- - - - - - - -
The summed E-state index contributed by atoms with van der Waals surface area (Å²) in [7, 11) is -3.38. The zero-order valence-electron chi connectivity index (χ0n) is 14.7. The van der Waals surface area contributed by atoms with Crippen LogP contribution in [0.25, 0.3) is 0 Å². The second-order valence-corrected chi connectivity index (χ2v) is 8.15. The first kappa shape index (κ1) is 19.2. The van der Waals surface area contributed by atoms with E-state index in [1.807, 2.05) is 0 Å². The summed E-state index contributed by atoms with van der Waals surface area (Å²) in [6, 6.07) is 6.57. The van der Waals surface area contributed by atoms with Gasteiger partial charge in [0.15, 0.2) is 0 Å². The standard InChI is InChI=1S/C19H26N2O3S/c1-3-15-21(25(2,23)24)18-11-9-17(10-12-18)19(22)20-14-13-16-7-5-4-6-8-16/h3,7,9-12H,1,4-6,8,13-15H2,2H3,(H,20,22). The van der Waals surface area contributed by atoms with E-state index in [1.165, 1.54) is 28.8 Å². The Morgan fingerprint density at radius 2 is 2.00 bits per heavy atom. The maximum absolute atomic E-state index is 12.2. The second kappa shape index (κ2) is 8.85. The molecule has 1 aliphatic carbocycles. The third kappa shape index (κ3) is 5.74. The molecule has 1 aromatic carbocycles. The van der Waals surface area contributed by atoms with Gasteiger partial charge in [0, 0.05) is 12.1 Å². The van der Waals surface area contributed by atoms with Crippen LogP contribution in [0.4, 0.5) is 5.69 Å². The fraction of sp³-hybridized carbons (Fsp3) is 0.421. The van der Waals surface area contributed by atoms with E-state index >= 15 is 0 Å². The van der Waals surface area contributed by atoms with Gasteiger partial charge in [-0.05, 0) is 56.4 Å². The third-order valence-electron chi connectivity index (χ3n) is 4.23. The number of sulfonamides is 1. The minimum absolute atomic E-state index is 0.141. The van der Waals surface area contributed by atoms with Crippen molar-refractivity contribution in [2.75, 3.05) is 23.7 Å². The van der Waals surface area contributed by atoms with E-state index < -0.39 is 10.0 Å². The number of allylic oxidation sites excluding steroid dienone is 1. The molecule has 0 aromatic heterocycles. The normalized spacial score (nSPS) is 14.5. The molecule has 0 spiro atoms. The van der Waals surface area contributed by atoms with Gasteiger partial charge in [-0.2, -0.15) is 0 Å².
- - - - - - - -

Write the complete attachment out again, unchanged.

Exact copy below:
The summed E-state index contributed by atoms with van der Waals surface area (Å²) in [7, 11) is -3.38. The zero-order valence-electron chi connectivity index (χ0n) is 14.7. The van der Waals surface area contributed by atoms with Crippen LogP contribution in [0.25, 0.3) is 0 Å². The second-order valence-corrected chi connectivity index (χ2v) is 8.15. The first kappa shape index (κ1) is 19.2. The van der Waals surface area contributed by atoms with E-state index in [1.807, 2.05) is 0 Å². The summed E-state index contributed by atoms with van der Waals surface area (Å²) in [6, 6.07) is 6.57. The van der Waals surface area contributed by atoms with Gasteiger partial charge in [0.15, 0.2) is 0 Å². The standard InChI is InChI=1S/C19H26N2O3S/c1-3-15-21(25(2,23)24)18-11-9-17(10-12-18)19(22)20-14-13-16-7-5-4-6-8-16/h3,7,9-12H,1,4-6,8,13-15H2,2H3,(H,20,22). The van der Waals surface area contributed by atoms with E-state index in [1.165, 1.54) is 28.8 Å². The Morgan fingerprint density at radius 2 is 2.00 bits per heavy atom. The maximum absolute atomic E-state index is 12.2. The second kappa shape index (κ2) is 8.85. The molecule has 1 aliphatic carbocycles. The third kappa shape index (κ3) is 5.74. The molecule has 1 aromatic carbocycles. The van der Waals surface area contributed by atoms with Gasteiger partial charge in [0, 0.05) is 12.1 Å². The van der Waals surface area contributed by atoms with Crippen LogP contribution in [0.4, 0.5) is 5.69 Å². The fraction of sp³-hybridized carbons (Fsp3) is 0.421. The van der Waals surface area contributed by atoms with E-state index >= 15 is 0 Å². The van der Waals surface area contributed by atoms with Gasteiger partial charge in [-0.05, 0) is 56.4 Å². The third-order valence-electron chi connectivity index (χ3n) is 4.23. The number of sulfonamides is 1. The minimum absolute atomic E-state index is 0.141. The van der Waals surface area contributed by atoms with Crippen molar-refractivity contribution in [2.75, 3.05) is 23.7 Å². The van der Waals surface area contributed by atoms with E-state index < -0.39 is 10.0 Å². The number of allylic oxidation sites excluding steroid dienone is 1. The molecule has 0 aromatic heterocycles. The normalized spacial score (nSPS) is 14.5. The molecule has 0 spiro atoms. The van der Waals surface area contributed by atoms with Gasteiger partial charge in [-0.2, -0.15) is 0 Å².